The weak nuclear force is the weakest interaction that physicists at the Tevatron have successfully studied. Like all subatomic forces, we can understand it as being caused by the exchange of force carrying particles, specifically the W and Z bosons. These bosons were discovered in 1983, netting a quick Nobel Prize the following year.
The W and Z bosons are physical particles that are seen as a consequence of the unification of the weak and electromagnetic forces. The unification theory initially predicts that these force carriers are massless, but become massive by interacting with the hypothetical Higgs boson. So the study of the W and Z bosons is tied together with the Higgs search.
During the course of the following 25 years, physicists observed other interesting types of events containing W and Z bosons, each rarer than the ones before. In 2008, the DZero experiment observed the production of pairs of Z bosons. This phenomena is very rare; it’s about 20,000 times harder to produce pairs of Z bosons than it is to produce a single W boson.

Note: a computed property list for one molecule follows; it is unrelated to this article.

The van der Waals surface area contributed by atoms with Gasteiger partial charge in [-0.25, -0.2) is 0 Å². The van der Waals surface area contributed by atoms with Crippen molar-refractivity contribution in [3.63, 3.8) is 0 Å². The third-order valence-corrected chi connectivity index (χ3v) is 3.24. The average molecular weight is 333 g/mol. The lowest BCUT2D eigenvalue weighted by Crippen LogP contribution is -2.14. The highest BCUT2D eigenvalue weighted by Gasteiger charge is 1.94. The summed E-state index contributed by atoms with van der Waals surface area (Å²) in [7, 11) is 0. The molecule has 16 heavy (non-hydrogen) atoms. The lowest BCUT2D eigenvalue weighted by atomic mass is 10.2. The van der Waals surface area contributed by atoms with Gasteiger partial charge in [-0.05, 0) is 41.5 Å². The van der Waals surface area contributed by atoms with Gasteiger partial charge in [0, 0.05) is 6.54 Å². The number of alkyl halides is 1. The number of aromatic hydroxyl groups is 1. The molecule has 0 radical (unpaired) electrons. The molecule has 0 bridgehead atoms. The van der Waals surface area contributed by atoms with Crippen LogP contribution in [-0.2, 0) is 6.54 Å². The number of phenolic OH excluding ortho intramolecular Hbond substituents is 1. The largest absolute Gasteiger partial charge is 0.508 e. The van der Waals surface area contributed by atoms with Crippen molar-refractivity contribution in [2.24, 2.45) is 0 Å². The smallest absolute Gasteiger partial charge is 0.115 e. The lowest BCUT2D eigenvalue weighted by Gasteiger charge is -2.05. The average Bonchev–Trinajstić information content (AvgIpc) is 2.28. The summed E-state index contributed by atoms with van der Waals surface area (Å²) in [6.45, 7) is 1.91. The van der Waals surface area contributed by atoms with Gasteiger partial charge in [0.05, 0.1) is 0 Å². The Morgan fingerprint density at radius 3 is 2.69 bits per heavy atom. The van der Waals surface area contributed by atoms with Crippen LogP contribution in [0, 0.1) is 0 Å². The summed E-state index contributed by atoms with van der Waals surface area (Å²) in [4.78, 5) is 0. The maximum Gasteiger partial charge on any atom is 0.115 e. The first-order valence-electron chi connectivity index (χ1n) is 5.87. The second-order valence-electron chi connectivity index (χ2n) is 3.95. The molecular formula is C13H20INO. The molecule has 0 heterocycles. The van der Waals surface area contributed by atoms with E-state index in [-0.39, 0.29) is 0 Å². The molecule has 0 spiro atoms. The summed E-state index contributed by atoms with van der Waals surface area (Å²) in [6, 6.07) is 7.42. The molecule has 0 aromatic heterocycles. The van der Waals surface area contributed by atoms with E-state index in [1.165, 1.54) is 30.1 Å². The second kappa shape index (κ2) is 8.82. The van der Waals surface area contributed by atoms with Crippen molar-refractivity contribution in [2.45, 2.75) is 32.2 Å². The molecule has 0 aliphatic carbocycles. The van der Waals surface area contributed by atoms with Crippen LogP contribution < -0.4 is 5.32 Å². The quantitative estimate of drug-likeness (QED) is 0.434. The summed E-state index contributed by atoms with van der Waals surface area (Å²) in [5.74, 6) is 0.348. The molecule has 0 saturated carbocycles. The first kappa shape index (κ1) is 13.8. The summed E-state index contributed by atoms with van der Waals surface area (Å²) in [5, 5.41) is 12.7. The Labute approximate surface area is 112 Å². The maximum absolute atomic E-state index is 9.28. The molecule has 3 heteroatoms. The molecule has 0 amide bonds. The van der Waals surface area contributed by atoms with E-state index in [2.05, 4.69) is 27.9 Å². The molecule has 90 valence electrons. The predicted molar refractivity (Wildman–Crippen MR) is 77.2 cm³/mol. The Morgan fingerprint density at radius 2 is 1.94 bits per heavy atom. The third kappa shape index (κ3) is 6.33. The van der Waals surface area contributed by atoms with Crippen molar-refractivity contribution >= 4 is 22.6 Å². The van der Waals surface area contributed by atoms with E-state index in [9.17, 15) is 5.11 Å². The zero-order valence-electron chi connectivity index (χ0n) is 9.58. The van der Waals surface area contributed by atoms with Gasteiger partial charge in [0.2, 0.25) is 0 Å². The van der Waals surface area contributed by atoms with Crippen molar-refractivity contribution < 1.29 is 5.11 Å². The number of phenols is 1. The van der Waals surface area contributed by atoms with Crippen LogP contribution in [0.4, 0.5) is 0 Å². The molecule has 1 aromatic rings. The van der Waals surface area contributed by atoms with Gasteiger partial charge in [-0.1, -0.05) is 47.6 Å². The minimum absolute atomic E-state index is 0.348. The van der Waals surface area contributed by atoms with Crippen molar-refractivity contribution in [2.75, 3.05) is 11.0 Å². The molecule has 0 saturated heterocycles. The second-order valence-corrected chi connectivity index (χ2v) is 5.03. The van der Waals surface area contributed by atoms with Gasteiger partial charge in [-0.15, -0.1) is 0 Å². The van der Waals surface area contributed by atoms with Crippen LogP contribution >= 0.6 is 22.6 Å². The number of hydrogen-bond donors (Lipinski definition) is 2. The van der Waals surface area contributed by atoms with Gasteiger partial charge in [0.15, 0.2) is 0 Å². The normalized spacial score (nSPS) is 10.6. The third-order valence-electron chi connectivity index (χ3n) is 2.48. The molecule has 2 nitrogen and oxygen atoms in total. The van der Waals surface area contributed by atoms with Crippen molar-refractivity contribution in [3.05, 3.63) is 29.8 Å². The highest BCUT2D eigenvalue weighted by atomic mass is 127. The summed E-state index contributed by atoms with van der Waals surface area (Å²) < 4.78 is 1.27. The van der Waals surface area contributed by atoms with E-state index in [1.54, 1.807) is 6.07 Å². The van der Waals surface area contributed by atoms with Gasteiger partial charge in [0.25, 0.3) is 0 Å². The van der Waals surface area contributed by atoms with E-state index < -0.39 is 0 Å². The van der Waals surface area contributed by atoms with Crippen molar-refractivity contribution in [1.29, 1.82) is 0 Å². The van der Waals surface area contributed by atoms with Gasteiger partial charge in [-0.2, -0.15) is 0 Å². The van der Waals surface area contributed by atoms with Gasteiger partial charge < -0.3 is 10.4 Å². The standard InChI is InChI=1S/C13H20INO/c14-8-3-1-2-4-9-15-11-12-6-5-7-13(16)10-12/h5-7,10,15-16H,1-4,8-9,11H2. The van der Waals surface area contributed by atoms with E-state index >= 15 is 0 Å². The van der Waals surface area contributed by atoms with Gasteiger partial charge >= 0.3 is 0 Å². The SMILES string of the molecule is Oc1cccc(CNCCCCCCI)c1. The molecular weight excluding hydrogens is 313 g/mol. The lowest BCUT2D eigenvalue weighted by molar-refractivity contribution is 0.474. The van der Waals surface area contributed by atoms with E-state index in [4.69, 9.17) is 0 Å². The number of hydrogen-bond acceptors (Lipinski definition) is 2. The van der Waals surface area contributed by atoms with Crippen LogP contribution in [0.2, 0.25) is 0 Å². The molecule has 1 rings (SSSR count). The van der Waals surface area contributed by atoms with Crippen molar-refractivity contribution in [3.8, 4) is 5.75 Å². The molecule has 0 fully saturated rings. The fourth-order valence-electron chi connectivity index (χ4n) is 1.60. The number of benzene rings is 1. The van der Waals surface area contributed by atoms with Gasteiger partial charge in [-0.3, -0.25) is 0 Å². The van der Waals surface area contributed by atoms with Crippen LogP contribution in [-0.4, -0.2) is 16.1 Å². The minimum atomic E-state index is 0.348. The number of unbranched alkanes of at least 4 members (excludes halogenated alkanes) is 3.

Since the discovery, DZero has accumulated almost four times as much data and extended the analysis. To give a sense of the rarity of the phenomenon and difficulty of analysis, when the entire data set we’ve collected over the last eight years was exploited, we observed a grand total of ten particle collisions in which two Z bosons were created.
Ten is a small number, but it’s enough to start studying things in detail, including such things as the energy and direction of the Z bosons and their decay products. We even evaluated the data to see if there was evidence for a new type of particle produced that decayed into Z bosons.
The data was consistent with the Standard Model, which is bad news for people searching for new physical phenomena, but crucial input for our Higgs boson searches. You see, if the Higgs boson is heavy, it will decay into two Z bosons.
— Don Lincoln
|Ryan Hooper is affiliated with Brown University and Bradley University and performed this analysis.|